"Adam's Return: The Five Promises of Male Initiation"
below deserves to be read slowly, prayerfully, carefully....
and soundtracked to U2;
and with the following for context and contexture:
1)Thoughtful U2 fans will recognize resonances of 1990s U2 (especially "Elevation" and "Mysterious Ways" as well as famous/infamous Bono quotes about Catholic Carnival, flesh/spirit, "a drink with the devil," incarnation, joy, beauty, sex etc etc) all over this reading. See "Elevation leads to Vertigo 2.0," and blogs by Beth Maynard Tim Neufeld for more).
Bono, as the extraordinary theologian Miraslov Volf himself has said, is an "extraordinary theologian (of grace)".
One almost wonders if the man and his "elegant wife" in the last paragraph are not actually/ literally Mr. and Mrs. Paul "Bono" Hewson; it is all so Bono/esque.
At least wonder how many "amen"s a reading of a random line of this text would solicit from Bono.
2)Please don't hear what Rohr is NOT saying. Don't write him off as a heretic. Read well.
Example: the concept of flirting..sometimes literally... with the line (flirting with the line, itself) as a spiritual discipline/"necessary training."
3)The book is on the topic of "male initiation," so the male/man language is not intended to be sexist.
It should be considered/read on the flow of the whole book. Buy it yesterday, and buy one for Bono and wife.
Do you think St. Francis really stopped being the king of the parties? Do you think David of the dance, the psalms, the harp and the many women ever stopped being erotic? Could Rumi, Kabir, Tagor or Hafiz have possibly written their sacred poetry if they were not sensuous and sensual men? Did St. Phillip Neri really stop telling jokes and drinking wine? Did Mozart ever stop having fun? Did the cloistered contemplatives not know joy? I don't think so. They just moved joy and pleasure to the highest level, which is the highest definition of a mystic. The contemplative, or saint, is the most refined and highest level of the lover archetype.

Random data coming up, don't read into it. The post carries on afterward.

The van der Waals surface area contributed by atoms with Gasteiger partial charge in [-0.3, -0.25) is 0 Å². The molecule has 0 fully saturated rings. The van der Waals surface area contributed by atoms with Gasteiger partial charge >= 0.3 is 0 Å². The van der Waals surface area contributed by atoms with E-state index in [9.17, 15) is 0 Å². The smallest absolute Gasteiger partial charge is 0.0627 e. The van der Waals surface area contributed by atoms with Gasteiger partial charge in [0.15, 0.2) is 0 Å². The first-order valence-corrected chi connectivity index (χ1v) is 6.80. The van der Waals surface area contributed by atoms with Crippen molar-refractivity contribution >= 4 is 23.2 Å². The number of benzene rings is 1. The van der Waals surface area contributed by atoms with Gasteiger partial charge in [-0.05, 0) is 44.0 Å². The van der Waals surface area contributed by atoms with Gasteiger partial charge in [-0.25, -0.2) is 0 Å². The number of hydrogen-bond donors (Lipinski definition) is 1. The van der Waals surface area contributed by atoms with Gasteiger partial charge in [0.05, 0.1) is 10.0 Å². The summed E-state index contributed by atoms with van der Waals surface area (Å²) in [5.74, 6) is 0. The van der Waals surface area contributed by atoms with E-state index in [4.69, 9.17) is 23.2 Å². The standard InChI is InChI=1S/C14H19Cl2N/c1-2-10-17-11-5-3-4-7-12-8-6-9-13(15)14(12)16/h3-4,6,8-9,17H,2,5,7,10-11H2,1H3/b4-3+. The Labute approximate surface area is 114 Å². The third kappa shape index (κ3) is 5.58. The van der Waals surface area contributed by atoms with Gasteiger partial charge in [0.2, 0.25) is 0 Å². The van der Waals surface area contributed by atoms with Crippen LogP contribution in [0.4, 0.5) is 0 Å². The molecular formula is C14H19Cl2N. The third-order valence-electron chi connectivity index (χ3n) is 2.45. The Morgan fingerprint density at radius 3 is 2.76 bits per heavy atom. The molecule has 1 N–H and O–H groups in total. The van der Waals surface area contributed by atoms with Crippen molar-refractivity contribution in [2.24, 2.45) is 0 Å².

It is strange that the West has largely created cultures of conspicuous consumerism when it took as its ultimate hero and God figure a poor and simple man. You would think our God figure would be Dionysius or Pan. Why do most Eastern or Native peoples of the world consider the West to be greedy and materialistic? Why do we produce such a high rate of physically addicted people? Why is the search for affluence and pleasure our main concern? Could it be because we have not blessed the good side of joy and pleasure? Now it comes back and bites us from behind. When I consciously seek a certain amou8nt of creature comfort in my life, I find that it satisfies me, and also will never satisfy me. That is a very life-giving and creative tension to live in.